Clay Buchholz back for series finale

SEATTLE -- The easy decision has been made.

Clay Buchholz will start Wednesday against the Seattle Mariners, his first start for the Boston Red Sox since he was driven from the mound May 26 in Atlanta.

Beyond that, the Red Sox still have some figuring out to do.

Right-hander Brandon Workman, whose six-game suspension ended Tuesday, threw a simulated game here and is penciled in to start Friday night.

Left-hander Felix Doubront, who made one start last Friday since coming off the disabled list with a strained shoulder, will go to the bullpen for the remainder of the Seattle series, and stay there for the Yankees series this weekend in New York.

Manager John Farrell said the plan is to slot Doubront for a start in the Cubs series next week at Fenway Park.

The more difficult call concerns how the Red Sox open a roster spot for Buchholz's return. Farrell would not reveal the team's intentions but left the definite impression that he is looking for a way to keep both rookies Workman and Rubby De La Rosa on the big-league club. They've earned it, he said.

"This is still a bottom-line game and we're conscious of that,'' Farrell said. "The easy move would be, well a guy's got options and you send the depth and send the guy back to Triple-A. Well, it just so happens he has performed as good as anyone on our staff, and everyone sees that. And that's Rubby's and Brandon's case.''

Workman, who was recalled from Pawtucket on May 25 when Mike Napoli went on the DL, has a 3.21 ERA in five starts, which included a one-hit performance over 6 2/3 innings against the Orioles on June 10.

De La Rosa, recalled after Buchholz went on the DL, has been even better, posting a 2.51 ERA in five starts. He has gone seven innings in each of his last two starts, allowing a total of just one run on five hits in games against the Twins and Athletics.

"We've got to take a look at every possibility, every combination to get to where we're at, [in terms of] the normal allotment of pitchers and position players," Farrell said.

Ideally, that would be 13 position players and 12 pitchers. The Red Sox have 13 pitchers and have to make room for Buchholz. If they intend to keep De La Rosa with the major league team, someone has to go, either in a trade or, more likely, as a player designated for assignment.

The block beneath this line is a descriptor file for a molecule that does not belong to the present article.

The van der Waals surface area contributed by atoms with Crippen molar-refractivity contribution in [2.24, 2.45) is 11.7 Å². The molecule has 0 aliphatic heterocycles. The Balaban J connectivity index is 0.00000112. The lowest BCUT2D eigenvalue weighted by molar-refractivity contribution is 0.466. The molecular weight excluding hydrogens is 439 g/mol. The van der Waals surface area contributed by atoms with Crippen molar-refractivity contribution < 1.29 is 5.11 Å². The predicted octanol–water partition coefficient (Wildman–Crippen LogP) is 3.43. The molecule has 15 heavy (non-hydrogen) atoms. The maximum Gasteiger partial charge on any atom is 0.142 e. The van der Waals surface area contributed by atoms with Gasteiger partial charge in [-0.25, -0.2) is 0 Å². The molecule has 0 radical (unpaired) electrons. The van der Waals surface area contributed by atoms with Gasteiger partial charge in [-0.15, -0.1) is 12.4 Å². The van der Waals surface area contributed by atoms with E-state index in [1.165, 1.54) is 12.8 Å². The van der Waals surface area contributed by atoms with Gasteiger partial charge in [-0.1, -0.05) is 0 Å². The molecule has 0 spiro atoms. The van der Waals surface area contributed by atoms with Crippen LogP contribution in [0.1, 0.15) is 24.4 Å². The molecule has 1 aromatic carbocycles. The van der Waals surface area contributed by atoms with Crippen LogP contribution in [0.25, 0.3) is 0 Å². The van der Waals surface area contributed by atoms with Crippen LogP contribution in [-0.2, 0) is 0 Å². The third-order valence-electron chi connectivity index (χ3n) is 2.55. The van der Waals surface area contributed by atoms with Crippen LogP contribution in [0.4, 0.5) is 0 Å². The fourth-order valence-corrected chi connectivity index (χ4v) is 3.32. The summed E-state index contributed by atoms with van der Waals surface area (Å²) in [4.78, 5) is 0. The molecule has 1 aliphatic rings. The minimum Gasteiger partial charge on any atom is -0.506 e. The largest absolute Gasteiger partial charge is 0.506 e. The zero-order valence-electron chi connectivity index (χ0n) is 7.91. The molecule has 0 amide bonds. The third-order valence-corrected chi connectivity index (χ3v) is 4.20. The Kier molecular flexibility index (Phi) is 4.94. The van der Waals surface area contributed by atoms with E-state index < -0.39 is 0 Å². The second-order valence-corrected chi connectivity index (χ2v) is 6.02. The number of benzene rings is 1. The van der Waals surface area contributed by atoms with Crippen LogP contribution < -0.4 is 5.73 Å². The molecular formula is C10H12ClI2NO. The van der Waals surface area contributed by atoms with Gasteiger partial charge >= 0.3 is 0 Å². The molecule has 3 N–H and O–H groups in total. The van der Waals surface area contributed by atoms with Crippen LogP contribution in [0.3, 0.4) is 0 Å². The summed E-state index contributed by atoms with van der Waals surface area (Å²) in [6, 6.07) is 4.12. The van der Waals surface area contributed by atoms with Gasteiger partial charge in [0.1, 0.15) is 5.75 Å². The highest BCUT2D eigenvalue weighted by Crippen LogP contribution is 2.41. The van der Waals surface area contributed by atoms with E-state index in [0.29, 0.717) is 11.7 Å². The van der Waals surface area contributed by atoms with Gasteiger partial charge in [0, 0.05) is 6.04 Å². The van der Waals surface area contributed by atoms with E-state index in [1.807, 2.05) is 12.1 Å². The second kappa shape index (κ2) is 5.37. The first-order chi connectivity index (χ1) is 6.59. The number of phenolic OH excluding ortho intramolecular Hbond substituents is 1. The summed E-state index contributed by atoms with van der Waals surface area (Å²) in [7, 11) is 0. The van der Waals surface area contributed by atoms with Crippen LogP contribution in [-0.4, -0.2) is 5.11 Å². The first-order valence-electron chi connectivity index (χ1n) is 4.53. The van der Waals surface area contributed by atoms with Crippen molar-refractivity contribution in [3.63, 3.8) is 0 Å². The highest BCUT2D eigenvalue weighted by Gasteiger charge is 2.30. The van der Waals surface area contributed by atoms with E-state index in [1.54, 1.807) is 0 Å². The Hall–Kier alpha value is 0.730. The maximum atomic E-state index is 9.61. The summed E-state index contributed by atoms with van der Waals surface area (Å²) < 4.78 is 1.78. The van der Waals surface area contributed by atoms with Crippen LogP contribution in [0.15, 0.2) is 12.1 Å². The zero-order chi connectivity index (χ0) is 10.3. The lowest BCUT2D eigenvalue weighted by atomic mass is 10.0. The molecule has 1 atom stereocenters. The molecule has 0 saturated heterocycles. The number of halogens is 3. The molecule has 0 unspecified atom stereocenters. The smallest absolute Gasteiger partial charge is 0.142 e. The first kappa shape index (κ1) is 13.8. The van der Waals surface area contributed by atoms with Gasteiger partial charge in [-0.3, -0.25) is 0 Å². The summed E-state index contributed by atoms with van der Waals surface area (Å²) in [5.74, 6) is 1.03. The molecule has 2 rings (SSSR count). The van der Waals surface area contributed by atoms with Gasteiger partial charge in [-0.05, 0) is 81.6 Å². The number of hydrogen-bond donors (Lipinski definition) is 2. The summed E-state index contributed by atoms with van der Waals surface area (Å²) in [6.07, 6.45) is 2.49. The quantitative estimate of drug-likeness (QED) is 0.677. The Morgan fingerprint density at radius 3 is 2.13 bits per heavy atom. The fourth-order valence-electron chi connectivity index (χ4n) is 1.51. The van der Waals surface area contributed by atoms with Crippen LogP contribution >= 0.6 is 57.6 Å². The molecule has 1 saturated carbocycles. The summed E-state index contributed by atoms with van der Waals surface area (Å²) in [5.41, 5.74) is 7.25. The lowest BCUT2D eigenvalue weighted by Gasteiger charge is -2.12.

If bottom-line considerations take precedence, as Farrell suggested, veteran left-hander Chris Capuano could be designated for assignment.

Capuano has allowed 14 hits and 10 earned runs in just four innings this month for a 22.50 ERA. The Red Sox owe him slightly more than $1 million on the remainder of his one-year, $2.25 million contract. A starter his entire career before coming to the Red Sox, all in the National League, Capuano probably would not remain unemployed for long.

Farrell said the Red Sox also have discussed the possibility of a six-man rotation, but even then, something would have to give, as they have seven potential starters: Jon Lester, John Lackey, Jake Peavy, Buchholz, Workman, Doubront and De La Rosa.

For his part, Buchholz said he is eager to return to the mound, confident that he has identified and corrected the mechanical flaws that contributed to a 7.02 ERA in the season's first two months. Buchholz landed on the DL ostensibly because of a hyperextended left knee, but the Red Sox have used the downtime to push the reset button, allow him to work on his deliver and rebuild his confidence.

Is Wednesday the start of another chapter in his up-and-down saga?

"This season for sure,'' Buchholz said. "There's nothing I can do about the numbers other than pitch well and give my team a chance to win. That's my mindset, to help out and do as much as I can.''

Farrell sounded very upbeat that Buchholz will do just that.

"This guy is going to not only add depth, but give us a boost,'' the manager said. "He's in a good place. He feels good about where he's at, delivery-wise. Physically, he's ready to go. A healthy productive Clay Buchholz is never a bad thing.''